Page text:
Our first visit to Gettysburg in 2010 was with 21st century eyes. Our next visit to Gettysburg, last June, was through 19th century eyes. Specifically we got to experience the 19th century Gettysburg Cyclorama.
Cycloramas were a popular 19th century form of entertainment. However the tragedy of the Civil War transformed the cyclorama from the art form of entertainment to memorial. The veterans wanted to tell their story. The ultimate form of telling their story was played out in this unique form of theater.
By nature, cycloramas were larger than life, with tremendously sized paintings that encircled audiences, allowing them to feel immersed in the subject matter. Live objects were placed in front of the painting to give a 3D effect.
In the late 19th century, the acclaimed French painter Paul Philippoteaux undertook what became known as the greatest work of his life, the Cyclorama of The Battle of Gettysburg. Nine months of research in Gettysburg, Pennsylvania included sketching scenes of the area, studying maps, and interviewing veterans. Two more years of painting in Paris yielded his piece de resistance. My 1884 program describes it as "four hundred feet long and fifty feet high, consequently measuring 20,000 square feet."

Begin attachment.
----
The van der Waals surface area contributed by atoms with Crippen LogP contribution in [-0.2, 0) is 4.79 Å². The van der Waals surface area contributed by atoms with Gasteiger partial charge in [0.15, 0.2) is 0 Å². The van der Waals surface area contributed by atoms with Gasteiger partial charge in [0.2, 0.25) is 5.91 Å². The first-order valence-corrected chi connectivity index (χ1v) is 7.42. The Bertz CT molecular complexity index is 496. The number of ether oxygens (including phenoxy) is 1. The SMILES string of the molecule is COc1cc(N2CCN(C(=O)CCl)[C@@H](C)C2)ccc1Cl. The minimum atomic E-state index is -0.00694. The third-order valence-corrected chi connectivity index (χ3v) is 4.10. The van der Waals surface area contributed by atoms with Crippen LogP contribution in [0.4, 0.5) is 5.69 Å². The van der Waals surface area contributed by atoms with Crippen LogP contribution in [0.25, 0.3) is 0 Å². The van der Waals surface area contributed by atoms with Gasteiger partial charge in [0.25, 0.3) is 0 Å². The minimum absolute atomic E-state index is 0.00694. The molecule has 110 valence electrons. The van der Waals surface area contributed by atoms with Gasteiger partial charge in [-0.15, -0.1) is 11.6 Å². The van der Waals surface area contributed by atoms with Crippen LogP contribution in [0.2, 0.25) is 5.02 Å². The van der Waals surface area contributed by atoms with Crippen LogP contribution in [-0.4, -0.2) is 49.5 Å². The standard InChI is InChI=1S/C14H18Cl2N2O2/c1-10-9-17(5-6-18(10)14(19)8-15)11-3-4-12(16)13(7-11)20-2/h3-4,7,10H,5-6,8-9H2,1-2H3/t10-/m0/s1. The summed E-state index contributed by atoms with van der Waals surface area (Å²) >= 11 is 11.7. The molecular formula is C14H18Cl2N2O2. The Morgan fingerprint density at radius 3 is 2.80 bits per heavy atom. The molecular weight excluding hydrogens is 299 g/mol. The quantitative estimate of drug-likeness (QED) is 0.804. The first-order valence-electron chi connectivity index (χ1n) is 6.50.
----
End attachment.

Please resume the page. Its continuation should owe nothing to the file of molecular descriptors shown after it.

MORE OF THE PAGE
Below are some of my souvenirs: the 1884 program (in pink, 48 pages) and a string of postcards, with images front and back of each of the panels.
Here, again, you see an image of the pink program in the museum exhibit.
After a short movie of the Battle of Gettysburg, we entered a large room where we stood on a stage facing the Cyclorama. We were free to walk around and take pictures as the lights and sound effects brought the paintings to life...
Souvenir program Cyclorama of Battle of Gettysburg, reprint from 1884